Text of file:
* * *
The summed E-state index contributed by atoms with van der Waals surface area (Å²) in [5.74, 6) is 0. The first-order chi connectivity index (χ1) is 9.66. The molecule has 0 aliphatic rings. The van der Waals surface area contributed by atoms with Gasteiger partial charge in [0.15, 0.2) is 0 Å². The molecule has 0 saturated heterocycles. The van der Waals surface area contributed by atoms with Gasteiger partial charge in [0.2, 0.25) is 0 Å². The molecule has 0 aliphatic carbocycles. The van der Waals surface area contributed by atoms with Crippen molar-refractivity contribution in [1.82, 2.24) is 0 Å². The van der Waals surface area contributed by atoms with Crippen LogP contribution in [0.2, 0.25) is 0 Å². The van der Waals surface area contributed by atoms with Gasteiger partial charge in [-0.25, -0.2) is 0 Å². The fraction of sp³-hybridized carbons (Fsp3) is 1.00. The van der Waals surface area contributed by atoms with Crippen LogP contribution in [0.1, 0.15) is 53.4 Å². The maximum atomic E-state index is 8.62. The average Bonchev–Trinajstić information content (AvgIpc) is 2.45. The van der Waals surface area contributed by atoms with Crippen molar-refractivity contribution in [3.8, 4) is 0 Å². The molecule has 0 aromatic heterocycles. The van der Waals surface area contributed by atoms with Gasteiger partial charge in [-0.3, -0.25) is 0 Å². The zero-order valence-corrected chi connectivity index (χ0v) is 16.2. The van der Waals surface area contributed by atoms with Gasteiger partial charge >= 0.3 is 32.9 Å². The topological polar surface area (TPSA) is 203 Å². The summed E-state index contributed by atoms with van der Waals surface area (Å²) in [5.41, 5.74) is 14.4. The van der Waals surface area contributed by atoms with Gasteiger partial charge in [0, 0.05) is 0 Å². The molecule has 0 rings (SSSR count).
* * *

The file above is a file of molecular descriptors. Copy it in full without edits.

The summed E-state index contributed by atoms with van der Waals surface area (Å²) in [5.74, 6) is 0. The first-order chi connectivity index (χ1) is 9.66. The molecule has 0 aliphatic rings. The van der Waals surface area contributed by atoms with Gasteiger partial charge in [0.15, 0.2) is 0 Å². The molecule has 0 saturated heterocycles. The van der Waals surface area contributed by atoms with Gasteiger partial charge in [0.2, 0.25) is 0 Å². The molecule has 0 aliphatic carbocycles. The van der Waals surface area contributed by atoms with Crippen molar-refractivity contribution in [1.82, 2.24) is 0 Å². The van der Waals surface area contributed by atoms with Crippen LogP contribution in [0.2, 0.25) is 0 Å². The van der Waals surface area contributed by atoms with Gasteiger partial charge in [-0.25, -0.2) is 0 Å². The fraction of sp³-hybridized carbons (Fsp3) is 1.00. The van der Waals surface area contributed by atoms with Crippen LogP contribution in [0.1, 0.15) is 53.4 Å². The maximum atomic E-state index is 8.62. The average Bonchev–Trinajstić information content (AvgIpc) is 2.45. The van der Waals surface area contributed by atoms with Crippen molar-refractivity contribution in [3.8, 4) is 0 Å². The molecule has 0 aromatic heterocycles. The van der Waals surface area contributed by atoms with Gasteiger partial charge in [-0.3, -0.25) is 0 Å². The zero-order valence-corrected chi connectivity index (χ0v) is 16.2. The van der Waals surface area contributed by atoms with Gasteiger partial charge >= 0.3 is 32.9 Å². The topological polar surface area (TPSA) is 203 Å². The summed E-state index contributed by atoms with van der Waals surface area (Å²) in [5.41, 5.74) is 14.4. The van der Waals surface area contributed by atoms with Gasteiger partial charge in [0, 0.05) is 0 Å². The molecule has 0 rings (SSSR count).